You may have heard a lot of talk on the internet about responsive design and how that relates to websites. In this article we take a look at what exactly is responsive design and how it’s the next level of technology for website developers and web designers.
Responsive design definition
Responsive design is a development method that allows websites to display content and images in the most optimal way across a range of different platforms. With more tablets, smartphones and other mobile devices entering the market each year it doesn’t make sense for web designers to build separate templates for each operating system and browser. This increases development time for a website project and costs for the client.
Many web design agencies struggle when it comes time to build a website AND take into consideration making the site work in all browsers (Google Chrome, Safari, Firefox, Internet Explorer - although it’s debatable if IE is a browser :-p, Opera and many more), plus the different mobile platforms to build on (iOS, Android, Symbian, etc).
OK, so what is responsive design?
Essentially responsive design can be boiled down this statement:-
Your website shows the same elements across all platforms and devices, scaled for that device, resolution or screen size.
So responsive design is different to a mobile template right?
Yes! A mobile template is a separate template built for mobile devices. Mobile templates will often have their own .css files, logo files and other associated elements that sit outside the normal desktop site people see on their PCs, Macs or laptops.
A quick note on mobile templates
There are many website content management system templates that have built-in mobile templates and many other plugins that can enable any website to have a mobile template.
There are many Joomla template providers like Joomshaper, Rockettheme, Yootheme, Shape5, Gavick, Joomlart and many more joomla template providers that provide mobile templates built into their offerings. There are also many Joomla mobile display components that can turn a Joomla site mobile friendly.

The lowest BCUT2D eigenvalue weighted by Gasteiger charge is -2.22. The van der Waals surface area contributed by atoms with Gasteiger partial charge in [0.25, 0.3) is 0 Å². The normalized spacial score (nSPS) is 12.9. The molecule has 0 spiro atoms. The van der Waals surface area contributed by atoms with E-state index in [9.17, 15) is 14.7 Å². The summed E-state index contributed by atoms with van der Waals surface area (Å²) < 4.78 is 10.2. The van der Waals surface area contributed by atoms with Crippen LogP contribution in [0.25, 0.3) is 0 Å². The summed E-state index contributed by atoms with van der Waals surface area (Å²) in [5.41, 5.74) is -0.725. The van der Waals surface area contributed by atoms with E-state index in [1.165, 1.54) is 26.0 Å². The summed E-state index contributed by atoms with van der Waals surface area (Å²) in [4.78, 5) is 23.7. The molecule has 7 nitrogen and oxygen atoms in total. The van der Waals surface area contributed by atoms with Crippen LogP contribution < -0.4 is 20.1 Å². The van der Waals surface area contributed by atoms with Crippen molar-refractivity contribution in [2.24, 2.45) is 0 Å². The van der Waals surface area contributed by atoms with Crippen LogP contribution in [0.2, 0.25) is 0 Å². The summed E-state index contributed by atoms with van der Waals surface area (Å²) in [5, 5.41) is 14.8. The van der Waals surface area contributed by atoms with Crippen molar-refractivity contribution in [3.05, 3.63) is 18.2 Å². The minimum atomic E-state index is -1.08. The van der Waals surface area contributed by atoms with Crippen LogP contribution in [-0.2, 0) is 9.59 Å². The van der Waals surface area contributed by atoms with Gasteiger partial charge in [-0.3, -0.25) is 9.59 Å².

Like Joomla and other open source offerings, Wordpress has its fair share of mobile template offerings. Template providers like Rockettheme, Yootheme, Shape5, Themeforest, Template Monster and Themefuse all offer great Wordpress templates. Some with mobile support and others without. There’s also a bunch of great Wordpress Mobile Plugins – the most popular of which is WPtouch.
I could list all the other CMS systems here like Drupal, Concrete 5, Magento – the list goes on... in fact there’s entire websites dedicated to listing open source CMS’s like www.opensourcecms.com, but Wordpress and Joomla are two of the most popular.
Third party mobile template providers
There’s also options for people who can’t get a hold of templates that incorporate mobile templates into their designs. With services like Dudamobile, MoFuse and mobiSiteGalore it’s pretty easy for anyone with no technical knowledge to set up a mobile template for their current website.
So what’s the difference between a responsive design and a mobile template?
Put simply, a responsive design website is built just once in a way that displays all the elements of that site across all platforms, as opposed to a mobile template that will serve up a separate design to the user.
If you’re still not sure click on the short video below for a more visual explanation.
So should I have a responsive design or a mobile template?
Mobile devices aren’t going away anytime soon and more and more Australians are getting smartphones and tablets every year. Having a mobile strategy as part of your online marketing is a must in today’s online environment. Whether or not a responsive design or a mobile template is better is really dependant on many factors like your budget, your audience and the content on your site.
Responsive design frameworks
Here’s where things get a little more nerdy and technical so strap yourselves in. With many different providers of CMS templates and web frameworks out there, it’s understandable that there’s a few different platforms (think Joomla and Wordpress etc) and frameworks (think Gantry, Bootstrap, Wright, T3 and Warp) that a responsive design website can be built in.
So if you’re a website developer and want to start learning about responsive design it would be best to choose a framework you’re familiar with and start from there. Bootstrap is a great place to start as it’s a simple and intuitive framework to start getting your head around responsive design elements and there’s loads of plugins, templates and other elements for many of the popular open source content management systems that have Bootstrap built into them.